6       Staff in a broking firm is continuous busy and due to which they are

           always under stress.




                                                                                     77
CHAPTER 11- RECOMMENDATIONS & SUGGESTIONS

  1    Every Organization should have a risk management policy that is approved

       by the board of directors annually. The policy should outline

       -   Products Traded

       -   Parameters for risk activities

       -   Limit Structure

       -   Over Limit approval Procedure

       -   Frequency of review

  2    An Organization should have a risk management function that is

       independent of its trading staff i.e. personnel responsible for the risk

       management function should be separate from trading floor personnel.

  3    Ideally an institution should be able to identify the relevant risks and

       should have measurement systems in place to conceptualize, Quantify and

       control these risks on an institutional level using a common measurement

       framework.

  4    Senior management should regularly evaluate the risk management

       procedure in place to ensure they are appropriate and sound.

  5    Senior management should also foster and participate in active discussions

       with the board of directors, sub brokers, franchisee, staff of risk

       management function and investors regarding procedures for measuring

       and managing risk.

  6    Highly qualified staff not only in front office positions such as trading

       desk, relationship officer and sales but also all back office functions

       responsible for risk management and internal control.




                                                                              78
7    An organization should have an integrated management system that

     controls market risks and provide comprehensive reports.

8    Risk management or control function should be able to produce a risk

     management report that highlights positions, limits and excess on a basis

     commensurate with trading activity. This report should be sent to senior

     management, reviewed, signed and returned to control staff.

9    A periodical compliance review should be conducted to ensure conformity

     with the rules and regulations.

10   Auditors should perform a comprehensive review of risk management

     annually, emphasizing segregation of duties and validation of data

     integrity.

11   For avoiding market risk the organization should ensure that they

     adequately measure, monitor and control the market risk in their trading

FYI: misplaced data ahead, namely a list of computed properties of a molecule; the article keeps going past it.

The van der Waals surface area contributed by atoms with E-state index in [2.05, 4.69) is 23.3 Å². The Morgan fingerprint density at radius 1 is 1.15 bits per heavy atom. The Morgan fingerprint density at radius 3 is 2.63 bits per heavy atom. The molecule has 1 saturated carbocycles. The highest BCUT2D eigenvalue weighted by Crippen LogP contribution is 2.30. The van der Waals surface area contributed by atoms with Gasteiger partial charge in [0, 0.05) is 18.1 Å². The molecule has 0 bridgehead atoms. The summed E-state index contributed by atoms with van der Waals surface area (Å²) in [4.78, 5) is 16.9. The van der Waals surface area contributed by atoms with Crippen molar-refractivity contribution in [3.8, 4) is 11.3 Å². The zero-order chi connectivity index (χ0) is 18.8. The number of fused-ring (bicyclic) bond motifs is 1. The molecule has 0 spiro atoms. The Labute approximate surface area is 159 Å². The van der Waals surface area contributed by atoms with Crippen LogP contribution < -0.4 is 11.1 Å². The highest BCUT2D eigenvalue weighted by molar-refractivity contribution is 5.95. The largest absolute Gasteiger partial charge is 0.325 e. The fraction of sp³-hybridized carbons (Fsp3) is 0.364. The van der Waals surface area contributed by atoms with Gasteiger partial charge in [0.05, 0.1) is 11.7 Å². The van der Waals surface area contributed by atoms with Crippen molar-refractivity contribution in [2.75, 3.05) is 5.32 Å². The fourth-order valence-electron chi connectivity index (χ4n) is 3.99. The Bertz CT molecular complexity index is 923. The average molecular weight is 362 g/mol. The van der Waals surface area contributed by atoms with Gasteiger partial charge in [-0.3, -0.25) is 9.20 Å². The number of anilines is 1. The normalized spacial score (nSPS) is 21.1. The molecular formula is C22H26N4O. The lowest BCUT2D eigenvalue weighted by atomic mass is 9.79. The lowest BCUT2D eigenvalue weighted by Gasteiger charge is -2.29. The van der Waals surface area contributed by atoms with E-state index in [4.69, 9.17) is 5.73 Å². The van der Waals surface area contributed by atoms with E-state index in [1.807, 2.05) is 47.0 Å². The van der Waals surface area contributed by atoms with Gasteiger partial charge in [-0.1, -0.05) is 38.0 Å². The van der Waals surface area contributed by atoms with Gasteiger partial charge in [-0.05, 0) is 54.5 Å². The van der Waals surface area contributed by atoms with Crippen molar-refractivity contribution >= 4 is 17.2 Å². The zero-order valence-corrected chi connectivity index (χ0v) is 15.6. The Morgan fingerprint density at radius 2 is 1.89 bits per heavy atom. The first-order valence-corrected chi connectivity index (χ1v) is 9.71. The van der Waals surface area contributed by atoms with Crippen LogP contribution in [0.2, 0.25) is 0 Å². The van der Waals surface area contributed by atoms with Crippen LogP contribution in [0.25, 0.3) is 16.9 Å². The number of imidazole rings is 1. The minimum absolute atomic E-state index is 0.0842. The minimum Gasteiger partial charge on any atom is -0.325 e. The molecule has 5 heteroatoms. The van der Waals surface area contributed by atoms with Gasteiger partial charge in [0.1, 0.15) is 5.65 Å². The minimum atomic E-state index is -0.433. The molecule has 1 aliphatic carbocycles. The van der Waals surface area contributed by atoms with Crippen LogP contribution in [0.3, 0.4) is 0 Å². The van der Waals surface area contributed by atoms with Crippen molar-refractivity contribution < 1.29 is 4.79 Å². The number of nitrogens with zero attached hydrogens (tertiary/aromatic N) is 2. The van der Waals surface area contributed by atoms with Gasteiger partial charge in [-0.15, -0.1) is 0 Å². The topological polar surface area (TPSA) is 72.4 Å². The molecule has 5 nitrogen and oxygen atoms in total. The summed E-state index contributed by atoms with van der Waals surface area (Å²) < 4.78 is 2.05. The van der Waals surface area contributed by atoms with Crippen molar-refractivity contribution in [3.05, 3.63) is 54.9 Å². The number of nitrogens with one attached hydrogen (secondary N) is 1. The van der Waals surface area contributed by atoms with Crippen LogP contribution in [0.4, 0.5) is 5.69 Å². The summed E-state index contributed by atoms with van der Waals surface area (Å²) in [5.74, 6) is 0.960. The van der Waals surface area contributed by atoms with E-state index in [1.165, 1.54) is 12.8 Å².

activities. the various methods like mark to mark and value at risk

     approach can be used for trading operations. Some more measures which

     can be used are Delta, Gamma, Vega, Theta etc

12   Every Organization should have “Know Your Customer” policy and this

     should be understood and acknowledged by the trading and sales staff.

13   Every organization should check cash flow statement and balance sheet of

     last two years of a client before starting business with him.

14   Taping of trader and dealer telephone lines will facilitate to resolve the

     disputes and can be a valuable source of information to auditors, managers

     and examiners.

15   The designated compliance officer should perform a review of trading

     Practices annually.



                                                                             79
SCOPE FOR DEVELOPMENT (HDFC SEC)

HDFC SEC have set themselves very stringent and high standards of Risk

Management. However I would like to make a few points, which would help the

organization in a big way.

1 Recording of trader and dealer telephone calls, which will facilitate to resolve

   the disputes at different levels.

2 Fast and frequent interaction between the risk managers, the sub brokers and

   client will help in reducing the delay in giving limits.

3 Periodical visits to the sub brokers and franchisee by the HDFC SEC

   personnel for interaction and inspection will help in minimizing the risk to

   great extent.

4 Regarding dealers risks, well-trained and less stressed dealers will help in

   reducing the mistakes. It has been observed that most of the mistakes are done

   when they are under stress. HRD must help in this matter.

5 In settlement department the persons have be appointed with utmost care and

   their periodic check can be conducted to avoid any employee fraud.

6 Before starting business with any client his financial capability should be

   checked, by checking his cash flow statement.

7 Along with large client base, quality of clientele will help in balanced growth

   of business and minimizing the risk.




                                                                               80
LIMITATIONS OF STUDY

    To understand the overall working of share market, the period of 60 days is
    not enough.


    Moreover, very few investor and agents have a detail knowledge of the study.


    The study was conducted in Nasik only, which restricted the scope of the
    study


    The data provided by the investor and the agents can’t be held true as 100%
    correct.


    The study was conducted to understand with respect to Risk involved in
    broking firm and investors, which is a part of the equity share market.




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CHAPTER 12 - BIBLIOGRAPHY



  www.hdfcsec.com



  www.bseindia.com



  www.nseindia.com



  www.google.co.in



  Dalal Street



  Various books of Equity Management.